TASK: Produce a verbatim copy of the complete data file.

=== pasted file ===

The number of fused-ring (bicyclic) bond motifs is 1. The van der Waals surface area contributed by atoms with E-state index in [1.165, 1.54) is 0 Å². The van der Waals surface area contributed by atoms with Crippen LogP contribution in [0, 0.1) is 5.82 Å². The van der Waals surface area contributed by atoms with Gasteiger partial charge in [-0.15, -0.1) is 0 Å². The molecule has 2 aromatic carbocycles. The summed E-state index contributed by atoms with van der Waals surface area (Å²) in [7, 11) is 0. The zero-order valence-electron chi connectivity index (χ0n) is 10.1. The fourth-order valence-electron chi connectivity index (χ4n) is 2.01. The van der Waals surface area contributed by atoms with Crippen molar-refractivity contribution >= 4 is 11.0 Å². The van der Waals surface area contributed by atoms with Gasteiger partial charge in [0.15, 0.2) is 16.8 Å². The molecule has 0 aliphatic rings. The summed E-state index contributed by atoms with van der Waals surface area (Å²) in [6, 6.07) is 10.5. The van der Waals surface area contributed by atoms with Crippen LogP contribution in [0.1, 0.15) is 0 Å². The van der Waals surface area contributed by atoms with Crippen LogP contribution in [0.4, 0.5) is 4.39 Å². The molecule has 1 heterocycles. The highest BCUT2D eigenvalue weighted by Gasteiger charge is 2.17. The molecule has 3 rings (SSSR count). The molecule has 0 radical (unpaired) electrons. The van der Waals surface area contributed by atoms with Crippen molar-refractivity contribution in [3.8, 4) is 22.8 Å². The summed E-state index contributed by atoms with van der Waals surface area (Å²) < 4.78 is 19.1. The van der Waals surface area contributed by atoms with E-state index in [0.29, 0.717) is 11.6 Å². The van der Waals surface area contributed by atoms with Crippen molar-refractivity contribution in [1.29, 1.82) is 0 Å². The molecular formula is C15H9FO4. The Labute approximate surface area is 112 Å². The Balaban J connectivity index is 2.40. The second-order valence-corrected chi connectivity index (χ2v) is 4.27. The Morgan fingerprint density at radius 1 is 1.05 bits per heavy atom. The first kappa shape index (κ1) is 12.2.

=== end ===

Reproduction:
The number of fused-ring (bicyclic) bond motifs is 1. The van der Waals surface area contributed by atoms with E-state index in [1.165, 1.54) is 0 Å². The van der Waals surface area contributed by atoms with Crippen LogP contribution in [0, 0.1) is 5.82 Å². The van der Waals surface area contributed by atoms with Gasteiger partial charge in [-0.15, -0.1) is 0 Å². The molecule has 2 aromatic carbocycles. The summed E-state index contributed by atoms with van der Waals surface area (Å²) in [7, 11) is 0. The zero-order valence-electron chi connectivity index (χ0n) is 10.1. The fourth-order valence-electron chi connectivity index (χ4n) is 2.01. The van der Waals surface area contributed by atoms with Crippen molar-refractivity contribution >= 4 is 11.0 Å². The van der Waals surface area contributed by atoms with Gasteiger partial charge in [0.15, 0.2) is 16.8 Å². The molecule has 0 aliphatic rings. The summed E-state index contributed by atoms with van der Waals surface area (Å²) in [6, 6.07) is 10.5. The van der Waals surface area contributed by atoms with Crippen LogP contribution in [0.1, 0.15) is 0 Å². The van der Waals surface area contributed by atoms with Crippen LogP contribution in [0.4, 0.5) is 4.39 Å². The molecule has 1 heterocycles. The highest BCUT2D eigenvalue weighted by Gasteiger charge is 2.17. The molecule has 3 rings (SSSR count). The molecule has 0 radical (unpaired) electrons. The van der Waals surface area contributed by atoms with Crippen molar-refractivity contribution in [3.8, 4) is 22.8 Å². The summed E-state index contributed by atoms with van der Waals surface area (Å²) < 4.78 is 19.1. The van der Waals surface area contributed by atoms with E-state index in [0.29, 0.717) is 11.6 Å². The van der Waals surface area contributed by atoms with Crippen molar-refractivity contribution in [1.29, 1.82) is 0 Å². The molecular formula is C15H9FO4. The Labute approximate surface area is 112 Å². The Balaban J connectivity index is 2.40. The second-order valence-corrected chi connectivity index (χ2v) is 4.27. The Morgan fingerprint density at radius 1 is 1.05 bits per heavy atom. The first kappa shape index (κ1) is 12.2.